06 February 2006

Flight of the Wheelie Bin

“Where’s the wheelie bin?” Asks Gretchen.

This question has been pondered by better minds than mine. “If the wheelie bin truly exists, does it really care about us? Now, that’s the real question.

I grunt.

This deeply philosophical question is posed at an inopportune time; three hours, four beers and a bag of chemical cheese puffs into the important 14 hour Superbowl pre-game show.

Yes, it is important; I’ve installed television monitors above the commode and kegerator. I wouldn’t do that for “Dancing with the Tards” or “American Idle”.

The grunt, apparently, is not considered a proper answer and the question is re-submitted; this time with the accusatory suffix “You left it by the kerb Friday, didn’t you?”

This is unfair! I distinctly remember putting it back in it’s proper place and sorting junk mail (unwanted bills, correspondence from the IRS or worse, Gretchen’s relatives, etc.,) directly into it.

“There was a pack of gypsies camped on Fiddler’s Green last night. They must have nipped it in the wee hours.” I reply, trying to look around her at the TV. Even though it was a commercial, it might be a funny one.

That was a funeral procession!”

Hmmph. Dead people. Even more useless than gypsies, if you ask me. I squirm in my chair trying to peer around the other side. No luck; total eclipse of the TV.

“Alright, I’ll buy a new one tomorrow.” With this offering to the moon spirits, the vast, bulky moon should unswallow the TV, allowing it to bathe me, once again, in its life giving warmth. No such luck.

“No, go look for it, NOW!” Apparently, garbage cannot survive for one day outside of its proper home.

So, bundled against the swirling snow, I peek outside hopefully. Alas, Gretchen was right. The wheelie bin has gone walkabout; probably during the windstorm last night. I trudge downhill a fair piece before I see it.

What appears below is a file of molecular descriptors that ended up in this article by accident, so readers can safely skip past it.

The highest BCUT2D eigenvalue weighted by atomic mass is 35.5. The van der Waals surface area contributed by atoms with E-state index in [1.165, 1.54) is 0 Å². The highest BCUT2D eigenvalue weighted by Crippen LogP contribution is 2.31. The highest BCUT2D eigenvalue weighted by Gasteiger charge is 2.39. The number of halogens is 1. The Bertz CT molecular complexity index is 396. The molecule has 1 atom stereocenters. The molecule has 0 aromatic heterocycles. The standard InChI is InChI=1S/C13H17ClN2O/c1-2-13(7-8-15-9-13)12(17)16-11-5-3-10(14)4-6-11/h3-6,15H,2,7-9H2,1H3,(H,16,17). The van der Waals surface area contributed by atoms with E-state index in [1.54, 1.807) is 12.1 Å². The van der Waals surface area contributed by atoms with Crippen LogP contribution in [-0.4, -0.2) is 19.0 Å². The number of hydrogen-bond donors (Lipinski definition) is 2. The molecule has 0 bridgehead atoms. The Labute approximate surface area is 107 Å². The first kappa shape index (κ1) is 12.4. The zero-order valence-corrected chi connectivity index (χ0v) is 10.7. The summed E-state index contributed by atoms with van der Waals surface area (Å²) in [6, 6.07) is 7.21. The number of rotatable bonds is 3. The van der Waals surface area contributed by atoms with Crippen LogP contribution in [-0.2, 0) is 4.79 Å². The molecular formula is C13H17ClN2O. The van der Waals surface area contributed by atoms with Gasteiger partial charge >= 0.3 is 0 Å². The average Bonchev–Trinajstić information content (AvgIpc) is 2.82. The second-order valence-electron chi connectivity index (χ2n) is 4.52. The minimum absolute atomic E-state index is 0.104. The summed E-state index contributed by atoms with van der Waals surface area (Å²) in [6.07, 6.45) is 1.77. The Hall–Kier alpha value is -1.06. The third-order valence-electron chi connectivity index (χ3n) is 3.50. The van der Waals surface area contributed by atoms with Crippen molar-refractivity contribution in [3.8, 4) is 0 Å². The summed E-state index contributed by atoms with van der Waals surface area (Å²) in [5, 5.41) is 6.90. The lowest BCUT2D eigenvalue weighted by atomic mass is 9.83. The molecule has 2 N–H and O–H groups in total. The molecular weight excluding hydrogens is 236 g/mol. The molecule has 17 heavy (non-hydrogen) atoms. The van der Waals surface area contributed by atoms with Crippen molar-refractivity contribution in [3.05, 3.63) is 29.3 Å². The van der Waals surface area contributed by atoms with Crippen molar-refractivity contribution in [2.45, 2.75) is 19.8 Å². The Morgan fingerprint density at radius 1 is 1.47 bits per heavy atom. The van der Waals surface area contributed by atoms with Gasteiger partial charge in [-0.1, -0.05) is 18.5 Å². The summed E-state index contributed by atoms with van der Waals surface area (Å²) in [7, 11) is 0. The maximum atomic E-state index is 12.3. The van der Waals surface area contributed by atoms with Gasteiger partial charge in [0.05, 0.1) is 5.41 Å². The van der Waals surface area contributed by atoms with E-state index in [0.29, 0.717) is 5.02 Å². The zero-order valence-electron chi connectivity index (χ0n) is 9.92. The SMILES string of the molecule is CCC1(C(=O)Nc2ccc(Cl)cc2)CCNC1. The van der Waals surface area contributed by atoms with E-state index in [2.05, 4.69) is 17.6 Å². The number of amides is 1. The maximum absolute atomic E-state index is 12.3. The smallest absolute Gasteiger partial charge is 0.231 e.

I shall need a ladder as it is perched majestically in a tall pine, like Steve Irwin about to molest an eagle.

Now, in most small villages, the sight of a fat man, standing precariously on the top rung of a ladder laid against the upper boughs of a swaying pine, jabbing a wheelie bin with a 2x4 will attract a crowd representing the lower tail of the IQ bell curve, and believe me, my village is no exception.

“No, Jab it to the left, TO THE LEFT!” Roars wheezing Fred.

“Do you want me to get my shotgun and shoot it down?” Asks Ray, who is still on my shit list for deer hunting with my truck.

“Hook your belt around the bough for safety, Uncle Evil.” shouts the only sensible one; Ray’s eight year old son who was obviously switched at birth. I feel great pity for the other family when I consider Ray’s genetic legacy.

I buckle the belt around a bough and with one mighty heave, the wheelie bin and 2x4 both cartwheel to the ground.

Unfortunately, so does the ladder.

Overbalanced, I pitch forward and am left dangling head down about thirty feet above the cruel frozen earth and the now broken ladder. The belt has saved me, but the increased tension has exposed my own moons and truth be told, it’s a little chilly at that altitude.

“Grab ahold of the trunk, THE TRUNK!” Roars wheezing Fred.

“Do you want me to get my shotgun and shoot it down?” Asks Ray hopefully.

“Hang tight, Uncle Evil!” shouts the only sensible one. I’ve got just the thing!” and he dashes home.

So, with wind howling amongst my nethers, I am left to ponder. What will little Mike bring back? Crampons, rope, carabineers, an eight and a fudge-seat? A new ladder? The fire department?

I make out his tiny figure pelting back down the road with something small in his hand.

The little bastard got his camera.




And that's the way I likes it.